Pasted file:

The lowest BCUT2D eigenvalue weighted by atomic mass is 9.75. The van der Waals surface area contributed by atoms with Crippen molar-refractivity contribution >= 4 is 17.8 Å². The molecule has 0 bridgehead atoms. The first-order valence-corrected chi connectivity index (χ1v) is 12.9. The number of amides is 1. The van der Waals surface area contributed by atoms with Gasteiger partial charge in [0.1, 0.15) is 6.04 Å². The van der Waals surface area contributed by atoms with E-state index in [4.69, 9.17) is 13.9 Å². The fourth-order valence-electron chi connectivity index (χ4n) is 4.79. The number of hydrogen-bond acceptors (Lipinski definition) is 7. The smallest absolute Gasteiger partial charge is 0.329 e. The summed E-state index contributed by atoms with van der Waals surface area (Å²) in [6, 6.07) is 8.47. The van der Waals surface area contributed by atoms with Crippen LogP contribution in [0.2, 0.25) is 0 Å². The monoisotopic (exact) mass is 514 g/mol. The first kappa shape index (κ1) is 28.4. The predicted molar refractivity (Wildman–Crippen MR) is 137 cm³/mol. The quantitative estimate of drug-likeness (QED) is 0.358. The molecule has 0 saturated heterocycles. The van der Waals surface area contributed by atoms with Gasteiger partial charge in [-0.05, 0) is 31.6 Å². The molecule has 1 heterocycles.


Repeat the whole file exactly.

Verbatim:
The lowest BCUT2D eigenvalue weighted by atomic mass is 9.75. The van der Waals surface area contributed by atoms with Crippen molar-refractivity contribution >= 4 is 17.8 Å². The molecule has 0 bridgehead atoms. The first-order valence-corrected chi connectivity index (χ1v) is 12.9. The number of amides is 1. The van der Waals surface area contributed by atoms with Gasteiger partial charge in [0.1, 0.15) is 6.04 Å². The van der Waals surface area contributed by atoms with E-state index in [4.69, 9.17) is 13.9 Å². The fourth-order valence-electron chi connectivity index (χ4n) is 4.79. The number of hydrogen-bond acceptors (Lipinski definition) is 7. The smallest absolute Gasteiger partial charge is 0.329 e. The summed E-state index contributed by atoms with van der Waals surface area (Å²) in [6, 6.07) is 8.47. The van der Waals surface area contributed by atoms with Crippen LogP contribution in [0.2, 0.25) is 0 Å². The monoisotopic (exact) mass is 514 g/mol. The first kappa shape index (κ1) is 28.4. The predicted molar refractivity (Wildman–Crippen MR) is 137 cm³/mol. The quantitative estimate of drug-likeness (QED) is 0.358. The molecule has 0 saturated heterocycles. The van der Waals surface area contributed by atoms with Gasteiger partial charge in [-0.05, 0) is 31.6 Å². The molecule has 1 heterocycles.